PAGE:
In the next post as part of the Active Online Reading project, Anna Rich-Abad (staff profile here), Assistant Professor in Medieval History, University of Nottingham, offers her perspective on the challenges of reading (and searching online).
I miss the “good old times” when research was done on physical documents and books; visits to libraries and archives were places for interchange of ideas and socialization. But do not get me wrong, I am certainly grateful to have access to e-books and e-articles and to digital reproductions of primary sources that can be consulted from everywhere, particularly under Covid conditions.
More material than ever before has been posted online. Information comes to us every day from platforms as diverse as Twitter and Academia.edu, and we have access to institutional libraries, journal subscriptions and other resources from which we can read online or download books and articles. Nevertheless, even with all the advantages of access and immediacy that it offers, reading online has several interlinked problems: screen fatigue is one, another is the tendency to skim reading and the hoarding of large volumes of materials to read later (never!?). There are also problems related to critiquing and selecting materials.
Because I get tired when reading online, I skim read a lot, and I worry that I might miss something important, so I tend to download PDFs and bookmarks for reviewing later, hopefully. The result is that my desktop is full of pdfs – if I file them, I forget about them. Many online reading platforms have annotation systems that I am sure allow for a more efficient storage and general management of the materials that I read, but I am yet to master any of these. My old-fashioned approach to reading online is often cutting and pasting and annotating in my trusted word processor or OneNote.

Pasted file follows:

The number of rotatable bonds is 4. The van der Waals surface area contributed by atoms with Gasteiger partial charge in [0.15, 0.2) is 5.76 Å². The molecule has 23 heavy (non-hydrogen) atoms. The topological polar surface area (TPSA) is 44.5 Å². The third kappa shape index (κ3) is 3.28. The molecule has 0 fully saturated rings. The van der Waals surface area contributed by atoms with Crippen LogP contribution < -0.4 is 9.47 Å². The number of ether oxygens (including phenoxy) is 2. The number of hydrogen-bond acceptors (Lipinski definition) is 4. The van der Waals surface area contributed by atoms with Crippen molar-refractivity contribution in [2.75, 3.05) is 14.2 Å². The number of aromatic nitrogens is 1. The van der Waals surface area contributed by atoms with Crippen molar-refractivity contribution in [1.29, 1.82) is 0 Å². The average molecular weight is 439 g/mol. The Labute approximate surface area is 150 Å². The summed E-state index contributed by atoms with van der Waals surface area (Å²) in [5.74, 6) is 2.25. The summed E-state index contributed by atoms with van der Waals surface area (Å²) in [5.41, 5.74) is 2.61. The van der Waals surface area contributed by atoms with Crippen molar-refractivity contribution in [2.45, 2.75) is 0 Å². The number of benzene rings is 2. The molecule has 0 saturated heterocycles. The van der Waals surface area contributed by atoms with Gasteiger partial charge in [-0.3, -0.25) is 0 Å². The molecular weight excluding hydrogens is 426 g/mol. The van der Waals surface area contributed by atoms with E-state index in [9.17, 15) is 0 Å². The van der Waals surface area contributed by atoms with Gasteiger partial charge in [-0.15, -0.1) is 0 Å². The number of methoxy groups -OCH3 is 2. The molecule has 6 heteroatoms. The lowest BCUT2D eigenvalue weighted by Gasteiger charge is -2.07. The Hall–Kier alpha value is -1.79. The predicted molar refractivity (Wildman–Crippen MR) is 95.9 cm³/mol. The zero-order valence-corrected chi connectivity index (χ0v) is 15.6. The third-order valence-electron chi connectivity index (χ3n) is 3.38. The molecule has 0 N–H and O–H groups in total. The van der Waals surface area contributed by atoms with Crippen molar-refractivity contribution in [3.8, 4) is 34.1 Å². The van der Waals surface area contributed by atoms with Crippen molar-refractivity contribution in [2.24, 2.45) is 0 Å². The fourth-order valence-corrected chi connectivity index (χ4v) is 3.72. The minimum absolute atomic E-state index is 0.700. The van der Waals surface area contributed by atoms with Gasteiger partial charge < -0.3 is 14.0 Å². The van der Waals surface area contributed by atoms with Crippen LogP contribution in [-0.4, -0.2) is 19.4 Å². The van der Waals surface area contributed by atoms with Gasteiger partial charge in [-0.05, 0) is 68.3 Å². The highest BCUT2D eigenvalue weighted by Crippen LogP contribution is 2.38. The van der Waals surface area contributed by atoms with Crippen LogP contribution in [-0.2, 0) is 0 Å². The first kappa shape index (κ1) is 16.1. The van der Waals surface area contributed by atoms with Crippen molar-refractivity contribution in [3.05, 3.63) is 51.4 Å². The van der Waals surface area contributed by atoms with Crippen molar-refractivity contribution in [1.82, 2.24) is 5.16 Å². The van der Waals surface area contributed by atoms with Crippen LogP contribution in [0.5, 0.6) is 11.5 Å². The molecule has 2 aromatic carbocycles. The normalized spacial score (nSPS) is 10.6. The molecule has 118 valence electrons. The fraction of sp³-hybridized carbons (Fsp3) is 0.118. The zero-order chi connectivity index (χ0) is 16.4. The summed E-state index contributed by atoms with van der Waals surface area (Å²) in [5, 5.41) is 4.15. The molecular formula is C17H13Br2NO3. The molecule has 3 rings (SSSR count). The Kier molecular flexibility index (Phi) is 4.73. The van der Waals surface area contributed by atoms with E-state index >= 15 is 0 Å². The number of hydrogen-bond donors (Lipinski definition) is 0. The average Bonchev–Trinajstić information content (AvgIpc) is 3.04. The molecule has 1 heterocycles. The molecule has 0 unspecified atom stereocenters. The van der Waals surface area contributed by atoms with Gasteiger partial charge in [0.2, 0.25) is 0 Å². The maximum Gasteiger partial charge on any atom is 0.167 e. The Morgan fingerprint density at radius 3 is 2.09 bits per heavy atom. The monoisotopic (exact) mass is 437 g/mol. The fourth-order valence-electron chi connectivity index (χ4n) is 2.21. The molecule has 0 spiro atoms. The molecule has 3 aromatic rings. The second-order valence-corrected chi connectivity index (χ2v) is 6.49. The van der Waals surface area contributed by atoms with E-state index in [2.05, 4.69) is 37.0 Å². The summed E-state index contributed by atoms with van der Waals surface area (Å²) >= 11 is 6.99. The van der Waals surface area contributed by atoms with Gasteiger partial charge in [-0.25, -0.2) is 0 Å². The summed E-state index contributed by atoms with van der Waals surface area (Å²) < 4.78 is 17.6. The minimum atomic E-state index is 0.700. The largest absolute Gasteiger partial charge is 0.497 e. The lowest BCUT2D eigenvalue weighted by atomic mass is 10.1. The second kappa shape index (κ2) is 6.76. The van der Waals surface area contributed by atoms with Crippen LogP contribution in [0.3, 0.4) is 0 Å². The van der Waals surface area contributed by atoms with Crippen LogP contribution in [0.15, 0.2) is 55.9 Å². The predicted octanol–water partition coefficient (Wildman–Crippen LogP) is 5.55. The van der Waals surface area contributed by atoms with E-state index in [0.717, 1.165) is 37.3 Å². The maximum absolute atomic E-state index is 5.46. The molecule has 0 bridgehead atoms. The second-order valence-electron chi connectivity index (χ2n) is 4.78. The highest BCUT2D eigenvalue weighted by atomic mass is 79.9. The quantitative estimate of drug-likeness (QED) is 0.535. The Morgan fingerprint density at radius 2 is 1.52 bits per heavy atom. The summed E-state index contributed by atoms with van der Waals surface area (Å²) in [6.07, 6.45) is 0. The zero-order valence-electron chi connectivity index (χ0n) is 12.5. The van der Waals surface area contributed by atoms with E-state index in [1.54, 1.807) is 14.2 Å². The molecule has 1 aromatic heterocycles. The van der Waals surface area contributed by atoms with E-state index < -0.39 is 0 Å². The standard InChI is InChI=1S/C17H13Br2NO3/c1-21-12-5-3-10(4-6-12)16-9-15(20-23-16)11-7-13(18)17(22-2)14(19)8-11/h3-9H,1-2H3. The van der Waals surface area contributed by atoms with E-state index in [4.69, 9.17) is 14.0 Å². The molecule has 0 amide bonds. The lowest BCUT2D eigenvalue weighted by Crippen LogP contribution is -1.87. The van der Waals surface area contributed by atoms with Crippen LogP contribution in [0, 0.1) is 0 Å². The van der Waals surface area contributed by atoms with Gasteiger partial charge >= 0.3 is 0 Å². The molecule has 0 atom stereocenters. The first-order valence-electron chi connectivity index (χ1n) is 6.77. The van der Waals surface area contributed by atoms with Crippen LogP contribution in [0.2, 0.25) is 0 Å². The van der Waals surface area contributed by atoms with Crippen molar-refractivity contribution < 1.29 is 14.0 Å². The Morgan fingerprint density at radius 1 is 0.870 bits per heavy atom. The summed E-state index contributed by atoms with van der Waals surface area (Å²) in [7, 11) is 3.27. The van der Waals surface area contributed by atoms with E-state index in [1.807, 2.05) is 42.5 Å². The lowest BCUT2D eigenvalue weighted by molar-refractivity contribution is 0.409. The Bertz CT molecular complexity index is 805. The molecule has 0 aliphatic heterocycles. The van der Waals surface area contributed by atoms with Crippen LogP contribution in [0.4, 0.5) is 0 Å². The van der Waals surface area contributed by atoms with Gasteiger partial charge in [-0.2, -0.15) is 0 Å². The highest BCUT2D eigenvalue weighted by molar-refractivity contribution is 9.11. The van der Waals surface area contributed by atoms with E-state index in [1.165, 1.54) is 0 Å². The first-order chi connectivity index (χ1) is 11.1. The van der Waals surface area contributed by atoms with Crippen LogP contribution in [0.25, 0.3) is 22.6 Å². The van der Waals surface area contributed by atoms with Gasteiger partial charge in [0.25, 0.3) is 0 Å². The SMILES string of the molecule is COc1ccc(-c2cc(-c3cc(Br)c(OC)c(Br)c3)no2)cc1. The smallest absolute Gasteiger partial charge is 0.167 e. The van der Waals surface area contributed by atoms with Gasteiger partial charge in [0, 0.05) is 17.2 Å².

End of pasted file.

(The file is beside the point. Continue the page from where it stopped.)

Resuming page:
An additional problem with online reading is the selection of materials. Ease of access has a lot to do with inhibiting (rather than diversifying) criteria of selection, particularly among students in the early stages of their degrees and especially those who are away from university and rely only on online resources, ignoring the works that have not – yet – been digitalised to write their essays.
Extending online reading to primary sources poses some peculiar problems too. It is possible to access a lot of material from archives abroad. Reading medieval documents online is relatively easy as the digitised collections – at least the ones I use – are usually of great quality. However, the location of the documents is as problematic (or more so) as in the physical archive and often the joy of finding the specific document and reading with all the clarity that digital technology offers is outweighed by search processes that can only be described as painful. Specialists in palaeography are working hard on handwriting recognition tools and exploring word search possibilities for medieval documents, so it is possible that medieval and early modern sources may be easier to access in the future.
It appears that while reading online is more immediate and can be done from everywhere, it is not necessarily easier than reading on paper. It requires adapting to new criteria of selection when filtering materials and it requires readers to learn online navigation and annotation systems. It is a constant learning curve to make our on-screen time more efficient and for some of us this imposes a hard physical demand.